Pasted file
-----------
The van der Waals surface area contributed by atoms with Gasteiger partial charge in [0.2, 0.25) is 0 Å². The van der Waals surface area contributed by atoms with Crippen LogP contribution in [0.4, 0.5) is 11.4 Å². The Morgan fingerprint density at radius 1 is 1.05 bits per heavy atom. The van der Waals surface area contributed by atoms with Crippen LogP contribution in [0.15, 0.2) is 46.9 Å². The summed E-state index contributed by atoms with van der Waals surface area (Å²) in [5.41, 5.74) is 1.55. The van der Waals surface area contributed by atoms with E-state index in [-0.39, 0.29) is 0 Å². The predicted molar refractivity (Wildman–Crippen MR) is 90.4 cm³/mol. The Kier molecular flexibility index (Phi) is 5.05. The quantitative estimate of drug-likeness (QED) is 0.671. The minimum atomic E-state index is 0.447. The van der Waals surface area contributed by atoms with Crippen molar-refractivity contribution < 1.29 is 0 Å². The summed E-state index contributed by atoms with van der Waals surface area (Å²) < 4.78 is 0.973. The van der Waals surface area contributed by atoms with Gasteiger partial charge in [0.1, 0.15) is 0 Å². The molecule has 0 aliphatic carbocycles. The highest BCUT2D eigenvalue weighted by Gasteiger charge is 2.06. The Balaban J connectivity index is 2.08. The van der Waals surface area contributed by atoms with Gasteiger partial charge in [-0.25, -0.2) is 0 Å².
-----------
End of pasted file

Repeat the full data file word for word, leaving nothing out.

The van der Waals surface area contributed by atoms with Gasteiger partial charge in [0.2, 0.25) is 0 Å². The van der Waals surface area contributed by atoms with Crippen LogP contribution in [0.4, 0.5) is 11.4 Å². The Morgan fingerprint density at radius 1 is 1.05 bits per heavy atom. The van der Waals surface area contributed by atoms with Crippen LogP contribution in [0.15, 0.2) is 46.9 Å². The summed E-state index contributed by atoms with van der Waals surface area (Å²) in [5.41, 5.74) is 1.55. The van der Waals surface area contributed by atoms with E-state index in [-0.39, 0.29) is 0 Å². The predicted molar refractivity (Wildman–Crippen MR) is 90.4 cm³/mol. The Kier molecular flexibility index (Phi) is 5.05. The quantitative estimate of drug-likeness (QED) is 0.671. The minimum atomic E-state index is 0.447. The van der Waals surface area contributed by atoms with Crippen molar-refractivity contribution < 1.29 is 0 Å². The summed E-state index contributed by atoms with van der Waals surface area (Å²) < 4.78 is 0.973. The van der Waals surface area contributed by atoms with Gasteiger partial charge in [0.1, 0.15) is 0 Å². The molecule has 0 aliphatic carbocycles. The highest BCUT2D eigenvalue weighted by Gasteiger charge is 2.06. The Balaban J connectivity index is 2.08. The van der Waals surface area contributed by atoms with Gasteiger partial charge in [-0.25, -0.2) is 0 Å².